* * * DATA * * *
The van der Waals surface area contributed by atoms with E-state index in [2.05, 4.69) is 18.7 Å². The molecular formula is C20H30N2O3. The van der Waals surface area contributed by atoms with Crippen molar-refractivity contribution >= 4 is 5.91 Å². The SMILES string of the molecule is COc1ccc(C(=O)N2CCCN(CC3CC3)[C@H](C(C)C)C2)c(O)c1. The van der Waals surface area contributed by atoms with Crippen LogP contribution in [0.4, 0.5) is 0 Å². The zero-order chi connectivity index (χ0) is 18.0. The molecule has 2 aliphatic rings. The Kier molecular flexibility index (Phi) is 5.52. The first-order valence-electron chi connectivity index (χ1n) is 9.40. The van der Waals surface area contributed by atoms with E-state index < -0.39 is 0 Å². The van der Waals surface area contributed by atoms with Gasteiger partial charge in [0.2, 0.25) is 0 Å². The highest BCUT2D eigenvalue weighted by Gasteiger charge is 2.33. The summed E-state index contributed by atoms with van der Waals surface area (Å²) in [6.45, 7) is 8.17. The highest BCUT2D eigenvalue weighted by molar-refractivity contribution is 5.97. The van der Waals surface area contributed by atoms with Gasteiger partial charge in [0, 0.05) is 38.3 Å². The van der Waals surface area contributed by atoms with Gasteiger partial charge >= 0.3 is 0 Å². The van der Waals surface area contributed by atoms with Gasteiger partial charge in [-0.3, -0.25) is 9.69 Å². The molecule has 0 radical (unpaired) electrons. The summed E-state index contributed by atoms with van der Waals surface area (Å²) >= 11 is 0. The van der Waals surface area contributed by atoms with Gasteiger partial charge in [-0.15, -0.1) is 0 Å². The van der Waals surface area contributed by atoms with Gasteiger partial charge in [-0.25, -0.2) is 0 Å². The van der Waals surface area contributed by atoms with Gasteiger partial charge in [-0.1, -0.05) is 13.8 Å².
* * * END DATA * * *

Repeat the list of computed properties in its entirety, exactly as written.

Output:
The van der Waals surface area contributed by atoms with E-state index in [2.05, 4.69) is 18.7 Å². The molecular formula is C20H30N2O3. The van der Waals surface area contributed by atoms with Crippen molar-refractivity contribution >= 4 is 5.91 Å². The SMILES string of the molecule is COc1ccc(C(=O)N2CCCN(CC3CC3)[C@H](C(C)C)C2)c(O)c1. The van der Waals surface area contributed by atoms with Crippen LogP contribution in [0.4, 0.5) is 0 Å². The zero-order chi connectivity index (χ0) is 18.0. The molecule has 2 aliphatic rings. The Kier molecular flexibility index (Phi) is 5.52. The first-order valence-electron chi connectivity index (χ1n) is 9.40. The van der Waals surface area contributed by atoms with E-state index < -0.39 is 0 Å². The van der Waals surface area contributed by atoms with Gasteiger partial charge in [0.2, 0.25) is 0 Å². The highest BCUT2D eigenvalue weighted by Gasteiger charge is 2.33. The summed E-state index contributed by atoms with van der Waals surface area (Å²) in [6.45, 7) is 8.17. The highest BCUT2D eigenvalue weighted by molar-refractivity contribution is 5.97. The van der Waals surface area contributed by atoms with Gasteiger partial charge in [0, 0.05) is 38.3 Å². The van der Waals surface area contributed by atoms with Gasteiger partial charge >= 0.3 is 0 Å². The van der Waals surface area contributed by atoms with Gasteiger partial charge in [-0.3, -0.25) is 9.69 Å². The molecule has 0 radical (unpaired) electrons. The summed E-state index contributed by atoms with van der Waals surface area (Å²) >= 11 is 0. The van der Waals surface area contributed by atoms with Gasteiger partial charge in [-0.15, -0.1) is 0 Å². The van der Waals surface area contributed by atoms with Gasteiger partial charge in [-0.25, -0.2) is 0 Å². The van der Waals surface area contributed by atoms with Gasteiger partial charge in [-0.1, -0.05) is 13.8 Å².